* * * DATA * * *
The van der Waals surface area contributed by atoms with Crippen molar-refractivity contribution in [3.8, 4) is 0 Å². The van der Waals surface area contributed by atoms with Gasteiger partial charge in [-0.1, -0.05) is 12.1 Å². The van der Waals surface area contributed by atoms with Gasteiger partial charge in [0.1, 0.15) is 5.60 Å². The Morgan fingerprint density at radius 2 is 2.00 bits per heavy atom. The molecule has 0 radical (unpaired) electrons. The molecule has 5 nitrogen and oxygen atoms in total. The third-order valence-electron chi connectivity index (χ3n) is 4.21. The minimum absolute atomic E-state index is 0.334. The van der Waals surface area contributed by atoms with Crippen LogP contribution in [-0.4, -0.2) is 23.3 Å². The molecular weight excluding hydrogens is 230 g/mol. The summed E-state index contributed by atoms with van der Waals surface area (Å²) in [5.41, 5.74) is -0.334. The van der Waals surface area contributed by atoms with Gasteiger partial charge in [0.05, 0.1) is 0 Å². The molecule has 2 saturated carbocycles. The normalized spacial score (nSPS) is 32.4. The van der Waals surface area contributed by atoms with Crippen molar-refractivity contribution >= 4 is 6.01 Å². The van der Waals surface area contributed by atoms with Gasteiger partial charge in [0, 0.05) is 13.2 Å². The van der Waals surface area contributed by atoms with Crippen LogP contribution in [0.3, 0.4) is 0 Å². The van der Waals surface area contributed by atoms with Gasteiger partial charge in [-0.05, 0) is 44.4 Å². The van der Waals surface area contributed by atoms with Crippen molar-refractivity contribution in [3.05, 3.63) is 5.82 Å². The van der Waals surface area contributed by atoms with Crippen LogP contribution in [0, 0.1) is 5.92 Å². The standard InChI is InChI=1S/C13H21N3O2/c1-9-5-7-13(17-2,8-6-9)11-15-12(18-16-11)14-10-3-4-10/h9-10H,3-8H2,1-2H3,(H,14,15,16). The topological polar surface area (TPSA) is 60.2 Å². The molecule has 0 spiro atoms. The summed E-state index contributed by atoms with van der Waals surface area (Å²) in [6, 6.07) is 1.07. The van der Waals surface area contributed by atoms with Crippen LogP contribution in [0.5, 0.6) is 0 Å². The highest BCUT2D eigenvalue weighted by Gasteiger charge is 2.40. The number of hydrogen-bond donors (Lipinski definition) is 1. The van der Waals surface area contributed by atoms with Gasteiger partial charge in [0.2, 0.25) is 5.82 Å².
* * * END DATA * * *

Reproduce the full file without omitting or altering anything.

The van der Waals surface area contributed by atoms with Crippen molar-refractivity contribution in [3.8, 4) is 0 Å². The van der Waals surface area contributed by atoms with Gasteiger partial charge in [-0.1, -0.05) is 12.1 Å². The van der Waals surface area contributed by atoms with Gasteiger partial charge in [0.1, 0.15) is 5.60 Å². The Morgan fingerprint density at radius 2 is 2.00 bits per heavy atom. The molecule has 0 radical (unpaired) electrons. The molecule has 5 nitrogen and oxygen atoms in total. The third-order valence-electron chi connectivity index (χ3n) is 4.21. The minimum absolute atomic E-state index is 0.334. The van der Waals surface area contributed by atoms with Crippen LogP contribution in [-0.4, -0.2) is 23.3 Å². The molecular weight excluding hydrogens is 230 g/mol. The summed E-state index contributed by atoms with van der Waals surface area (Å²) in [5.41, 5.74) is -0.334. The van der Waals surface area contributed by atoms with Gasteiger partial charge in [0.05, 0.1) is 0 Å². The molecule has 2 saturated carbocycles. The normalized spacial score (nSPS) is 32.4. The van der Waals surface area contributed by atoms with Crippen molar-refractivity contribution >= 4 is 6.01 Å². The van der Waals surface area contributed by atoms with Gasteiger partial charge in [0, 0.05) is 13.2 Å². The van der Waals surface area contributed by atoms with Crippen LogP contribution in [0.3, 0.4) is 0 Å². The van der Waals surface area contributed by atoms with Gasteiger partial charge in [-0.05, 0) is 44.4 Å². The van der Waals surface area contributed by atoms with Crippen molar-refractivity contribution in [3.05, 3.63) is 5.82 Å². The van der Waals surface area contributed by atoms with Crippen LogP contribution in [0, 0.1) is 5.92 Å². The standard InChI is InChI=1S/C13H21N3O2/c1-9-5-7-13(17-2,8-6-9)11-15-12(18-16-11)14-10-3-4-10/h9-10H,3-8H2,1-2H3,(H,14,15,16). The topological polar surface area (TPSA) is 60.2 Å². The molecule has 0 spiro atoms. The summed E-state index contributed by atoms with van der Waals surface area (Å²) in [6, 6.07) is 1.07. The van der Waals surface area contributed by atoms with Crippen LogP contribution in [0.5, 0.6) is 0 Å². The highest BCUT2D eigenvalue weighted by Gasteiger charge is 2.40. The number of hydrogen-bond donors (Lipinski definition) is 1. The van der Waals surface area contributed by atoms with Gasteiger partial charge in [0.2, 0.25) is 5.82 Å².